Today is the last day on the Mini Monsters blog tour and we’re thrilled to have Caryl Hart join us in #TheRealm to discuss her new children’s book Mini Monsters: Can I Play?
Without giving too much away, can you tell us about your new book ‘Mini Monsters: Can I Play?’?
Mini Monsters – Can I Play? takes place in a pre-school setting and is about the experiences of four little monsters, Sparkle, Scout, Arthur and Tiny. In this story, Sparkle is doing a magic show with Arthur, but when Scout tries to join in, Sparkle is not happy. Feeling left out, Scout retreats to the playhouse. Arthur soon comes to comfort him – leaving Sparkle by herself. Can Sparkle play on her own, or will she work out a way to get everyone playing together?
The book is illustrated by Tony Neal – can you describe how you worked together and what you feel his illustrations bring to the story?
Authors and illustrators generally have very little direct contact during the creation of a book, which sounds really weird, but I think it’s a way to enable both creators to feel that they are free to come up with their own interpretation of the characters and story line. So I will generally work with an editor, and the illustrator will work with a designer. For this new series, I had a lot of discussions with my editor at Simon and Schuster to talk about my vision for the characters, how they might look and what their personalities were, then my editor would convey this to the designer and through to Tony. I get to see rough drawings, text layouts and artwork at every stage of the book’s production, and send my comments on these to my editor who passes them on to the rest of the team.
The first thing I saw of the Mini Monsters were some rough character sketches that Tony did, and there was a bit of too-ing and fro-ing to get these just right!
Once the characters were finalised, Tony created rough drawings of each spread (double page) which I then gave feedback on.
I’m totally in love with the design and colour scheme of this book – Tony has used the colour palette really cleverly, and there are loads of super cute monstery details in the setting and environment the characters more around in. Tony has also included patterned backgrounds on some spreads which highlight the characters’ moods and emotions, which I think is really effective and endearing.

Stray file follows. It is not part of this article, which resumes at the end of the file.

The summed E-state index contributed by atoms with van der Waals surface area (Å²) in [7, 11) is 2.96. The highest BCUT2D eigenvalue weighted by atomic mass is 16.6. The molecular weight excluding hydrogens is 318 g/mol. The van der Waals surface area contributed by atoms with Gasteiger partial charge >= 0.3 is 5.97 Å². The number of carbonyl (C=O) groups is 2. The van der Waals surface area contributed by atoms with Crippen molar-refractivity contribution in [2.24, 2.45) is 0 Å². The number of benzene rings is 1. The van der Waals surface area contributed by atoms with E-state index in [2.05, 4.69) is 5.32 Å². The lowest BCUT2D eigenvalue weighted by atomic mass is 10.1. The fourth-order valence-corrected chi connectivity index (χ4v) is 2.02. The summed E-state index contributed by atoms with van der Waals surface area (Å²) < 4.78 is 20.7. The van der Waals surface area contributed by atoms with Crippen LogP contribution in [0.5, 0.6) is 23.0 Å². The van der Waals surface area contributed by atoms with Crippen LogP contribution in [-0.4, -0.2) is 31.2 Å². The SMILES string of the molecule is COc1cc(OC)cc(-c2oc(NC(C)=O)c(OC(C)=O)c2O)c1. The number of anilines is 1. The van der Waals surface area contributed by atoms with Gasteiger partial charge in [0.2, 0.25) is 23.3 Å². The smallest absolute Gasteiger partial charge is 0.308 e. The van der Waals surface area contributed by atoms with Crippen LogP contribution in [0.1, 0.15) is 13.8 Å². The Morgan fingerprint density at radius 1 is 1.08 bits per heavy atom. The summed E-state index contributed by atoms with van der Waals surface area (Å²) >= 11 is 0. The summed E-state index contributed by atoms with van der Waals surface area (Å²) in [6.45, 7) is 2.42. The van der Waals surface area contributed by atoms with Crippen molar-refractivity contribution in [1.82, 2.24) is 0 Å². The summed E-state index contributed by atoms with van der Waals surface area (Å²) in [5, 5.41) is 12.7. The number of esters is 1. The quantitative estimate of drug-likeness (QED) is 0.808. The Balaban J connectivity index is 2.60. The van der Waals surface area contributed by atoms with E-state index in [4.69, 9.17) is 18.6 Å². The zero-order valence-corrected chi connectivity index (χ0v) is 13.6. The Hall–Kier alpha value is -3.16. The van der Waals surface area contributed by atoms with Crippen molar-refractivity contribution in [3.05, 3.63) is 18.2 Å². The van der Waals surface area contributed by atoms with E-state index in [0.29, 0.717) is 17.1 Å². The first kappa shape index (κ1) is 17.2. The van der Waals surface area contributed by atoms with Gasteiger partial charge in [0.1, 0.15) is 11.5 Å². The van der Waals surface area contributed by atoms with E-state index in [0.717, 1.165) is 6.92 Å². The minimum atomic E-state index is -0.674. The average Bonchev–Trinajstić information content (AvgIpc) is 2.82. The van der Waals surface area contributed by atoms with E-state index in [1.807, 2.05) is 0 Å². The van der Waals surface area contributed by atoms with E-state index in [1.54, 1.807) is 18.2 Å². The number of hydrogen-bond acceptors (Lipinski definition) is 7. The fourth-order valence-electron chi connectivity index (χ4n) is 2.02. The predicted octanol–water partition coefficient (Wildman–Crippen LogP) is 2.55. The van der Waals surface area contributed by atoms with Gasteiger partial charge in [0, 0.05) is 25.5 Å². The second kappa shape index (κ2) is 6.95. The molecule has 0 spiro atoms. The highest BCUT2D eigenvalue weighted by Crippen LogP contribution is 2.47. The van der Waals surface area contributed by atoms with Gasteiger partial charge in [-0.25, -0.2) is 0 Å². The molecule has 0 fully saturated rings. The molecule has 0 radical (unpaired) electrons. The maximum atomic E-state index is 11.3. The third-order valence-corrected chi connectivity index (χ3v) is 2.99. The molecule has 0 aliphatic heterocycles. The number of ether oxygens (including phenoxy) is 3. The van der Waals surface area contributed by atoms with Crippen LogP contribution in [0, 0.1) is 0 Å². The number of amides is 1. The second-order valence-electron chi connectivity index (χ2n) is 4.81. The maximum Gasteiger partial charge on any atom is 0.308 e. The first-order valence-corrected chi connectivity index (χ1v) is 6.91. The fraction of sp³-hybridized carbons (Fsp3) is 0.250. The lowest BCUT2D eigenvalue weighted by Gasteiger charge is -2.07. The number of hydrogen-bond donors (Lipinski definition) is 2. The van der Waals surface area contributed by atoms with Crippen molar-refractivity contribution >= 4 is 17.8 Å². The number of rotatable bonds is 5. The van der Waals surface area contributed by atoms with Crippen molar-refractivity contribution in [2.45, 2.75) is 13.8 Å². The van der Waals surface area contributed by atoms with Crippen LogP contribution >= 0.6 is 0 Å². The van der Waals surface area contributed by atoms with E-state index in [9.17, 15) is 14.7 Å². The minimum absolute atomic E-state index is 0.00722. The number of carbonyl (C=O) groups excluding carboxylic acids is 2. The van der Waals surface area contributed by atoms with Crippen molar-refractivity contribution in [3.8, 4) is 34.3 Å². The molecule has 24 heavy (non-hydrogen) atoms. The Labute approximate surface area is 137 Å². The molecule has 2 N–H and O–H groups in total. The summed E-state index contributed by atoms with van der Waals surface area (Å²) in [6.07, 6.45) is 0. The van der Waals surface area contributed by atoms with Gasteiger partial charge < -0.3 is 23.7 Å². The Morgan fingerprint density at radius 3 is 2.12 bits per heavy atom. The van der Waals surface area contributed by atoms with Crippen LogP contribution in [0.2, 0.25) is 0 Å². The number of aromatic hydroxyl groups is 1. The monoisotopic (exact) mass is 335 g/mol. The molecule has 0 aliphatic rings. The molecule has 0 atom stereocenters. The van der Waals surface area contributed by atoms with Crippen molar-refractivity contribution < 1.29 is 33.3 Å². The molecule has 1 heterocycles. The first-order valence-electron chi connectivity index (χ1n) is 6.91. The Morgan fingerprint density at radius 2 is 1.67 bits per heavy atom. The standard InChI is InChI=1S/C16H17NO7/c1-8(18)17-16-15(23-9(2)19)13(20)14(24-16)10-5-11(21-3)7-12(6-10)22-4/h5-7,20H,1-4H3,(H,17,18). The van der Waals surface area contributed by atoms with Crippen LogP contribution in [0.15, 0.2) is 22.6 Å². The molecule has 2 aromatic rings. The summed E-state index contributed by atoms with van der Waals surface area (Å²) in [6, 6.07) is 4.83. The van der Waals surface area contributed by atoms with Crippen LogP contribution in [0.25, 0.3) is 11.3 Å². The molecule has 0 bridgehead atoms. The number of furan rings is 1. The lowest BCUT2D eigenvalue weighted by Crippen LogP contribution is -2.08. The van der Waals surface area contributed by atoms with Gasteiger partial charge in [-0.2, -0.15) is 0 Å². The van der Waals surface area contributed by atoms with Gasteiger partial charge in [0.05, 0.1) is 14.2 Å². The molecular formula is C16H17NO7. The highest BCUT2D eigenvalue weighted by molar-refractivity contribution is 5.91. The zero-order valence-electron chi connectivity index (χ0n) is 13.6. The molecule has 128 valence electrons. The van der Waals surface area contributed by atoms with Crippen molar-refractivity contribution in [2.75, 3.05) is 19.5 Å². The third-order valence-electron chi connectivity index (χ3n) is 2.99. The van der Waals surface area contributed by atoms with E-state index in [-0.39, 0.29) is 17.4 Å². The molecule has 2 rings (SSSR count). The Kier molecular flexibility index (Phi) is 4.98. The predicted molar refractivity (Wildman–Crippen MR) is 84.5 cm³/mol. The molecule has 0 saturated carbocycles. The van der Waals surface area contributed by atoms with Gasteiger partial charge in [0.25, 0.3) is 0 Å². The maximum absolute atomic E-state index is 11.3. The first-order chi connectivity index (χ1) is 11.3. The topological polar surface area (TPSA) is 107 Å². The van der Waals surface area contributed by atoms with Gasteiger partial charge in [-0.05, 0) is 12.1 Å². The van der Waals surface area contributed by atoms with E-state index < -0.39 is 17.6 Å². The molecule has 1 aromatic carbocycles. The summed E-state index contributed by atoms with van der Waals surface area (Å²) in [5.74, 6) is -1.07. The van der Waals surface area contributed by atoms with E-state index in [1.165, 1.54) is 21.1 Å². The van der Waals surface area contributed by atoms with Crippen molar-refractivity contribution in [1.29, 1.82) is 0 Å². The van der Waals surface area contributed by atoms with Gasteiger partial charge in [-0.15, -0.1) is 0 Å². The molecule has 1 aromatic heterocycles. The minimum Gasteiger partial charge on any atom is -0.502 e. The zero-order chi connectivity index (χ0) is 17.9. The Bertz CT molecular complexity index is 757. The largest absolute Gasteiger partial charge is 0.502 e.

What inspired you to write this book?
A few years ago, my family and I became huge fans of the Channel 4 series The Secret Life of Five Year Olds, and it was these programmes that really inspired me to create this series. It took a long time and many, many rewrites to develop the characters’ personalities and voices but I’m really pleased with the way they have turned out.
Do you feel enough attention and regard is given to play in our educational settings?
No! I absolutely believe that very young children learn best through play. While some children respond well to more formal learning from the age of five or six, I do feel that for many, the transition to sitting at a table and learning to read and write comes far too early. Children of 5-7 years old are expected to know grammatical terms that even I don’t know, which seems crazy! Teachers are under so much pressure to tick government-prescribed boxes that the needs of individual children can be lost and children can feel like they are failing before they have even really got going in the school system.
I do feel, though, that play-based preschool and reception provision can provide a vital step towards helping young children to socialise and learn to navigate relationships and expectations outside the home. This really what the Mini Monsters series is about. It’s about learning to get along with other people and coping with all the emotional challenges that this can bring.
Do you have any favourite memories of playing with friends or a favourite game from when you were a child?
I do remember going to nursery school and learning about road safety with The Tufty Club. We had a pretend to be pedestrians and cars which was fun. I also loved playing The Farmer’s in his Den and always wanted to be the little dog!
Before I started nursery, my mum told me not to worry if I got tired because they had a little bed that I could have a lie down in. I was desperate to try it out so on my first day, I pretended to be sleepy, only to be told that I could push two hard plastic chairs together and sleep on those! I was bitterly disappointed and was rather cross with my mum for having told me what seemed like an untruth. She insists that they did once have a little bed so I guess they must have got rid of it before I had a chance to try it out. I can only have been three years old at the time.
What children’s books are you looking forward to reading this year?
I have actually just ordered a load of really OLD children’s books as a result of reading Clare Pollard’s Fierce Bad Rabbits, which is a history of children’s literature. So I’m looking forward to reading or re-reading, among others:
One Snowy Day by Ezra Keats
Bread and Jam for Frances by Russell Hoban
Hurrah for Mary Mouse by Enid Blyton
Burglar Bill by Allan Ahlberg
Goodnight Moon by Margaret Wise Brown
And.. also Poo Bum by Stephanie Blake which I read years ago and loved, but never go around to buying!
What’s next in store for the Mini Monsters?
Tony is currently illustrating Book 2, which is due out in Spring 2021. If the series goes well, we’re really hoping to be able to create more, but we’ll just have to wait and see how well books one and two go!
Finally, can you describe ‘Mini Monsters: Can I Play?’ in three words?
Adorable preschool drama!